Lee wanted to expand his business and create a centralized community for Koreans in Los Angeles. He envisioned a Koreatown much like Chinatown, and was inspired by how the Chinese were able to bring some of their culture with them to America in the form of architecture, signage, and food.

    In the brief video below, Lee discusses his life story.

    Lee’s Young Bin Kwan restaurant (VIP Palace) was the first building in Los Angeles to feature traditional Korean tiles. Lee traveled to Korea to secure them himself. Building in traditional Korean architecture was one of the most important aspects of Lee’s Koreatown. Today the original architecture of VIP Palace still stands but the eatery is long gone.

    The iconic Oaxacan restaurant Guelaguetza has occupied the space since the 1980s, a reflection of modern Koreantown's rich Oaxacan presence. Young Bin Kwan served as more than just a place to eat, it was the spot in the neighborhood where people celebrated birthdays and weddings, held business meetings, and staged political dinners. For years the Young Bin Kwan dining rooms became the center of Korean immigrant life.

    In the early 80’s Lee had plans to build a grand 200-room Korean hotel, but his quest to expand his business even further coincided with rising interest rates which ultimately lead him into financial ruin. In 1982, strapped with debt, Lee decided to cash out. He left Los Angeles for Africa and China, where he traveled for a decade looking to enter the tea trade.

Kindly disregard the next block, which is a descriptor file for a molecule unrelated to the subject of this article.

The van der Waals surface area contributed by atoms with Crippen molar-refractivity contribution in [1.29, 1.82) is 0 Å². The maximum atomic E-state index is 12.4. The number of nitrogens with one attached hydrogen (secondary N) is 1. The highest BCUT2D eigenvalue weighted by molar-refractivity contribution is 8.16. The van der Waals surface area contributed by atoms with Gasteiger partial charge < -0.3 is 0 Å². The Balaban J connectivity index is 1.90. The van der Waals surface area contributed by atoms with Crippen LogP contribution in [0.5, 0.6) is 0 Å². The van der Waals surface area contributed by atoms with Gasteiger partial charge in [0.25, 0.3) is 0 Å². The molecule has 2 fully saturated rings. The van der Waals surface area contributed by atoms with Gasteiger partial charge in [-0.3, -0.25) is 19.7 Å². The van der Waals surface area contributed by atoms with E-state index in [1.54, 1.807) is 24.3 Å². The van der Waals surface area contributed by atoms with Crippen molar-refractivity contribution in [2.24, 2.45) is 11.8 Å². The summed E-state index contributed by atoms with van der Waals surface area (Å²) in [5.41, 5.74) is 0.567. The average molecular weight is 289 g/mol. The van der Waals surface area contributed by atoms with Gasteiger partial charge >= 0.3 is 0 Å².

Koreatown today is a bustling urban center in Los Angeles/via WikiCommons.
    Koreatown today is a hustling urban center in Los Angeles/via WikiCommons.

    Koreatown struggled, too, but the hub kept evolving, becoming the thriving business district that we know today. The community is ethnically diverse, and is thumping with restaurants, bars, cafes, and small businesses of every sort.

    [dropcap size=big]L[/dropcap]ee was always honest about his successes and failures. While he paved the way for other Korean entrepreneurs to launch their businesses, he struggled to build the Koreatown that he envisioned and also struggled find long-term success as a businessman.

    “I’ve lost much money, but I don’t regret what I’ve done since it all happened in Koreatown. My failures became fertilizer to bloom flowers,” Lee said in an interview with Korea Daily US in 2016.

    Lee returned to Los Angeles, a little less than 10 years ago. Scarred from financial hardship, he and his wife isolated themselves from Koreatown and their old friends. They settled in a modest house on a quiet street in the hills of Silver Lake, and found a parking lot in Highland Park, which they turned into the nursery that became Echo Garden.

    Lee spent the last years of his life working everyday at the nursery. He called it one of his greatest achievements.

    RELATED: Piece of History: A Massive 144-Year-Old Tree Fell In the Heart of Los Angeles

    Images and videos from “The Seoul of Los Angeles.” Reposted with permission by Kristy H.A. Kang.